Zinc activates areas in the brain that process information from taste buds in the mouth and olfactory cells in the nasal passages. In addition, levels of zinc in the plasma influence taste preference and appetite. Many programs which treat anorexics use zinc to revive taste and appetite.
Makes Skin, Hair and Nails Healthy:
Zinc accelerates skin cell renewal which is why it is commonly used in diaper rash creams, acne treatments and creams which are used to treat dermatitis. It has strong anti-inflammatory properties and has a soothing effect on rashes, burns and blisters. Some shampoos contain zinc to help prevent dandruff. What you may not know is that zinc is important for healthy hair and that low zinc levels can cause hair loss, dull and thin hair, and loss of pigmentation.
Essential For Vision:
Zinc is found in high concentrations in the retina, but this level declines with advancing age, precipitating age-related macular degeneration which is characterized by a partial or complete loss of vision. Zinc also has a protective effect against the development of cataracts and night blindness.
Supports Cardiovascular Health:
Zinc is vital to normal cardiovascular function. When levels of zinc are low, the endothelial layer in blood vessels becomes inflamed and accumulates cholesterol deposits, both of which increase one’s risk of heart disease. Low levels of zinc can amplify the negative cardiovascular effects of diets which are high in fat and cholesterol, whereas adequate levels of zinc will inhibit the progression of heart disease.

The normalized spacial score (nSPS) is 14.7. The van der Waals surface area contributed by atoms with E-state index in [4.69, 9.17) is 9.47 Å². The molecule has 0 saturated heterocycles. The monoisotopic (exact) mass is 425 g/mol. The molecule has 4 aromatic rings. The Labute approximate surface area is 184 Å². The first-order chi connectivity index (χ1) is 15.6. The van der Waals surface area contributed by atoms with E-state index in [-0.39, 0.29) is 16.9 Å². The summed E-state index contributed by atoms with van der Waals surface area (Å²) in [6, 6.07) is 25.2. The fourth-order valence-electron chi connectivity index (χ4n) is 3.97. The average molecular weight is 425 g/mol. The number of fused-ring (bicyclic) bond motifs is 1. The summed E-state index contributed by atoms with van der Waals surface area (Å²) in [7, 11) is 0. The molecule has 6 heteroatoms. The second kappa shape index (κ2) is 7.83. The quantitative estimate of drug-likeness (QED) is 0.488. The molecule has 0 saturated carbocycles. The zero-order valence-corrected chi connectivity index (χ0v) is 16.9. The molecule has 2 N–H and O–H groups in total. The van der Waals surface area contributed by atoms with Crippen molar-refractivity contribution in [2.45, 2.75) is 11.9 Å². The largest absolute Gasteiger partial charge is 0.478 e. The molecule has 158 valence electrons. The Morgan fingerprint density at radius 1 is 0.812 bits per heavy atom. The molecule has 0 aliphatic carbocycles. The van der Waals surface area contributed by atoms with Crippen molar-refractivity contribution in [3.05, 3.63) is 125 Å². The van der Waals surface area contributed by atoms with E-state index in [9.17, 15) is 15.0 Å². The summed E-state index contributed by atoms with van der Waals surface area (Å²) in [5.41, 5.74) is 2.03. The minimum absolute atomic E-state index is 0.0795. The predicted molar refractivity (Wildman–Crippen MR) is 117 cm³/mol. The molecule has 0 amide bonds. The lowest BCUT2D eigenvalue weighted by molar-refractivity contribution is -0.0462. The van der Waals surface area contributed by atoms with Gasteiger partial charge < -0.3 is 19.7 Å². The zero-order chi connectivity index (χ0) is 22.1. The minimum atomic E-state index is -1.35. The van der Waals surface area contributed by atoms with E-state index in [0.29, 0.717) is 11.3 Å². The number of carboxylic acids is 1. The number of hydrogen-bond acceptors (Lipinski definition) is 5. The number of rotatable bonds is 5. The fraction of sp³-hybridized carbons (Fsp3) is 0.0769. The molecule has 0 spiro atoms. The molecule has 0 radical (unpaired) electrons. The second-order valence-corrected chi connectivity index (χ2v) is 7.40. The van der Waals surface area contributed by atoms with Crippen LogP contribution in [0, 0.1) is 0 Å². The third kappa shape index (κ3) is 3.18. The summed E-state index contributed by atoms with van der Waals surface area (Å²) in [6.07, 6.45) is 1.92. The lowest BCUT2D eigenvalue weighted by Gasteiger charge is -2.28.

Increases Insulin Sensitivity:
The presence of zinc is essential for normal function of most hormones, including insulin. Zinc binds to insulin and aids in storage in the pancreas as well as release of insulin in the presence of serum glucose. In addition, zinc is found in the enzymes which enable insulin to bind to cells so that glucose can be utilized for fuel, a process better known as insulin sensitivity. Why is this important? If zinc levels are low, enzyme levels drop, insulin sercretion drops and glucose remains in the bloodstream, a process which can lead to diabetes if it is chronic.
Dopamine, a chemical in the brain which boosts mood and energy, is partially regulated by zinc, so zinc once again plays an important role in the body. There is also evidence to support the theory that the presence of zinc boosts serotonin levels in the brain.
Supports Immune Function:
Zinc supports T cell function and is thus strongly tied with combating inflammation. T cells are responsible for mounting an immune response to invaders such as bacteria or viruses.
Has Potent Antioxidant Effect:
Zinc can remove toxins from the body and prevent accumulation of harmful compounds in tissues. This mechanism has a protective effect against the development of cancers, especially in the prostate, ovaries, pancreas, breast and colon. In addition, zinc prevents the buildup of heavy metals in the brain such as aluminum, which has been closely linked with Alzheimer’s disease.
If you suspect that you are deficient in zinc, you can supplement daily with 20 to 30 milligrams.
(Original post can be found here: http://www.rxmuscle.com/blogs/the-lab-supplement-school/7294-why-zinc-is-so-important.html?hitcount=0)